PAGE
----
The Rush of Jumping

began skydiving after I graduated high school in the summer of 2009. I wanted at least one memorable story before I started college, and going skydiving seemed like it would do just the trick. I was given two options for my first jump: go attached to an instructor or take a ground course and jump with my own parachute. Naturally, the second option appealed to me more, and that jump became the first step in my path to becoming a certified skydiver.

It was a rush. That first jump was everything I had thought it would be and more. Right away, I knew that one jump wasn’t going to be enough, I needed more. Using money that I received as high school graduation gifts, I finished the seven jumps required to be a solo skydiver that summer, and in August, I headed off to begin school at Georgia Tech. I learned that Georgia Tech had a well-known skydiving club, so of course I was quick to join. The skydiving club wasn’t the only group that I joined my first year in school; in my first week I met the brothers of the Sigma Pi colony at Georgia Tech, and after a week of rush activities, I accepted their invitation to join and became a founding father of the Iota-Mu chapter.

I continued skydiving on and off throughout my freshman and sophomore years at Georgia Tech, but ultimately spent a lot of my time with schoolwork and fraternity activities. I took on many positions in the Iota-Mu chapter over several years: technology chairman, scholarship chairman, IFC representative, and Fourth Counselor in which position I spent almost three years. At the end of my sophomore year, I realized that it had been almost six months since my last jump, and I felt it was time for me to return to the sport. My involvement in school and Sigma Pi left me little free time, but I decided I was going to strike a more fine-tuned balance that would enable me to continue doing the activity that gave me such a thrill.

I started jumping regularly with the Georgia Tech Sport Parachute Club beginning in August of 2011. As I spent more and more weekends at Skydive Atlanta in Thomaston, GA, I found myself becoming a better skydiver, and I soon declared my intent to compete for the Georgia Tech club team. With my training schedule established, I found myself busier than ever before. Between school, skydiving, and Sigma Pi, I was grateful for the time spent in the fraternity that enabled me to strike such a delicate balance of time.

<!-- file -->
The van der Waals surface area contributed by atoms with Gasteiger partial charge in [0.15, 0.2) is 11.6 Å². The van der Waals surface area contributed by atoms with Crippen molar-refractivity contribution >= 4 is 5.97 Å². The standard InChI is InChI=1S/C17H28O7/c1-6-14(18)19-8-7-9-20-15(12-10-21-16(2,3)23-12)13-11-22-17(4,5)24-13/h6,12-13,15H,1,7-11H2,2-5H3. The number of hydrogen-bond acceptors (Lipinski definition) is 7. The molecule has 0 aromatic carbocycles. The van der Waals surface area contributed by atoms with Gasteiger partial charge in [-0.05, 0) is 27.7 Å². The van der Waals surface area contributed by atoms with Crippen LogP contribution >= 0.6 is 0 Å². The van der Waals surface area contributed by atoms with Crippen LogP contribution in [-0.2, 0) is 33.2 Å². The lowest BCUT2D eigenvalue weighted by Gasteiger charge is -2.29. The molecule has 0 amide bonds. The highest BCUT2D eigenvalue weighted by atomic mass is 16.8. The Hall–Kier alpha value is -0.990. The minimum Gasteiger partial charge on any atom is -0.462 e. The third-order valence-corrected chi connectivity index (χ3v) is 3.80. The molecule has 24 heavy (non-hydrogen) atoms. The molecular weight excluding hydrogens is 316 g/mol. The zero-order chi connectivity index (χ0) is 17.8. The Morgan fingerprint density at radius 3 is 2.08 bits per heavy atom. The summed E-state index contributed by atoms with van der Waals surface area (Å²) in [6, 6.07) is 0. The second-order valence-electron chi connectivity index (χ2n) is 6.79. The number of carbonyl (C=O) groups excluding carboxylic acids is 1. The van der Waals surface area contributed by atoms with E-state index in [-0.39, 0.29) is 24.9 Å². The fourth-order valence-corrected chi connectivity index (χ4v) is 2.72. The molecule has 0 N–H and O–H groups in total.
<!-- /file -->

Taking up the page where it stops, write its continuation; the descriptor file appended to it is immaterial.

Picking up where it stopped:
After months of jumping at our dropzone and training at the wind-tunnel in Orlando, FL, I made my first appearance at competition. My team partner and I were very nervous, but were able to end up bringing home the gold medal in the two-way formation skydiving category. I was so excited! I let everyone know right away that all of the hard work had paid off, and my friends, family, and fraternity brothers were quick to send congratulations my way. After returning home, I decided that I was going to start training for next year’s competition, but I would be competing in the four-way competition.

2012 became a whirlwind of excitement in my skydiving career. I passed the 300 jump mark, I made my first wingsuit jump, and I returned to Arizona for my second competition. This time, we narrowly edged out teams from the University of Connecticut and the United States Air Force Academy to bring home gold in the four-way formation skydiving competition. Once again, I was overjoyed. Skydiving had become such a big part of my life over the past year and a half, and I had nothing but more skydiving to look forward to.

In the spring of 2013, I was elected president of the Georgia Tech Sport Parachute Club, and thanks to the leadership positions I held in Sigma Pi, I was able to undertake the position’s responsibilities with relative ease. I continue to progress in the skydiving world, and I am about to begin pursuit of my instructor certification. I am sure skydiving will remain a part of my life in the future, as will Sigma Pi, and all the lessons that I have learned from being a part of both.